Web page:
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High glucose levels stimulate extracellular matrix deposition in diabetic nephropathy.

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eMediNexus    11 December 2017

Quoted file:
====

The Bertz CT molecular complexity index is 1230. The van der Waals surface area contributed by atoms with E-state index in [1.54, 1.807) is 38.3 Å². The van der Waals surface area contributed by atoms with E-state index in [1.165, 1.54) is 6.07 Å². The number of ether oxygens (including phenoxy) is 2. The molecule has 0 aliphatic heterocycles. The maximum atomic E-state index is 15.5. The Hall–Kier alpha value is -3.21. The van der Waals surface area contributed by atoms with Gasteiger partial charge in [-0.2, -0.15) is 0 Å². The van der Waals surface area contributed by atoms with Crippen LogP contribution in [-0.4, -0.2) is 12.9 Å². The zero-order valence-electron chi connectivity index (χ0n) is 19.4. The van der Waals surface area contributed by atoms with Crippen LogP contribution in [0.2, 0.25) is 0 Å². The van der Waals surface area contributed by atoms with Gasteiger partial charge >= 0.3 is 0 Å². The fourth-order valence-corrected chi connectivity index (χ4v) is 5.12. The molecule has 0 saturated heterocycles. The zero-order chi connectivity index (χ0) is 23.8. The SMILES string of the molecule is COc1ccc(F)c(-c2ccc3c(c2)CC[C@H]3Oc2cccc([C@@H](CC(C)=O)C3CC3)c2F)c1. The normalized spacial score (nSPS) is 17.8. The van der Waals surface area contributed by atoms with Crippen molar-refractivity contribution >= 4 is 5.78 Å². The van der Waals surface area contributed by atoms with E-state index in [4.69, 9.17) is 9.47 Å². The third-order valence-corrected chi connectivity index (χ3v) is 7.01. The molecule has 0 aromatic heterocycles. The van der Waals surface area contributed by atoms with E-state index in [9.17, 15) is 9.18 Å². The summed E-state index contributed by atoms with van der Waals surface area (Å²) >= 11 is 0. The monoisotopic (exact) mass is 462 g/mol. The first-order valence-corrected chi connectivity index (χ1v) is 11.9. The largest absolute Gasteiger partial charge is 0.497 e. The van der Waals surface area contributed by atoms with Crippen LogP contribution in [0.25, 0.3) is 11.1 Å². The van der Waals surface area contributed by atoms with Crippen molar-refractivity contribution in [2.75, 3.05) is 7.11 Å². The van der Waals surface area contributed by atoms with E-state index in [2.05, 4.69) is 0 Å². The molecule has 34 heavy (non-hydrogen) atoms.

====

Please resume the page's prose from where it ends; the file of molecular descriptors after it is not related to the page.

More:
A new study published in the Molecular Medicine Reports investigated the association among factors – platelet-activating factor (PAF), protein kinase C (PKC)βI, transforming growth factor (TGF)‑β1, and aberrant extracellular matrix (ECM) deposition, in a diabetic nephropathy (DN) model consisting of human mesangial cells (HMCs) exposed to high glucose (HG) and lysophosphatidylcholine (LPC) treatments. HMCs were divided into the following treatment groups: Control; PAF; PAF+PKCβI inhibitor LY333531; HG + LPC; PAF + HG + LPC; and PAF + HG + LPC + LY333531. The findings revealed that PKCβI and TGF‑β1 expressions were increased in the PAF + HG + LPC group compared to the other groups; whereas, this effect was neutralized in the presence of LY333531. While supernatant fibronectin and collagen IV levels were increased in the PAF + HG + LPC group than in the other group, which again was reversed by treatment with LY333531. Furthermore, in cells treated with PAF, HG, and LPC, PKCβI was translocated from the cytosol to the nucleus; however this effect was blocked when PKCβI expression was inhibited. Therefore, the results demonstrated that PAF stimulated ECM deposition in HMCs via activation of the PKC‑TGF‑β1 axis in a DN model.

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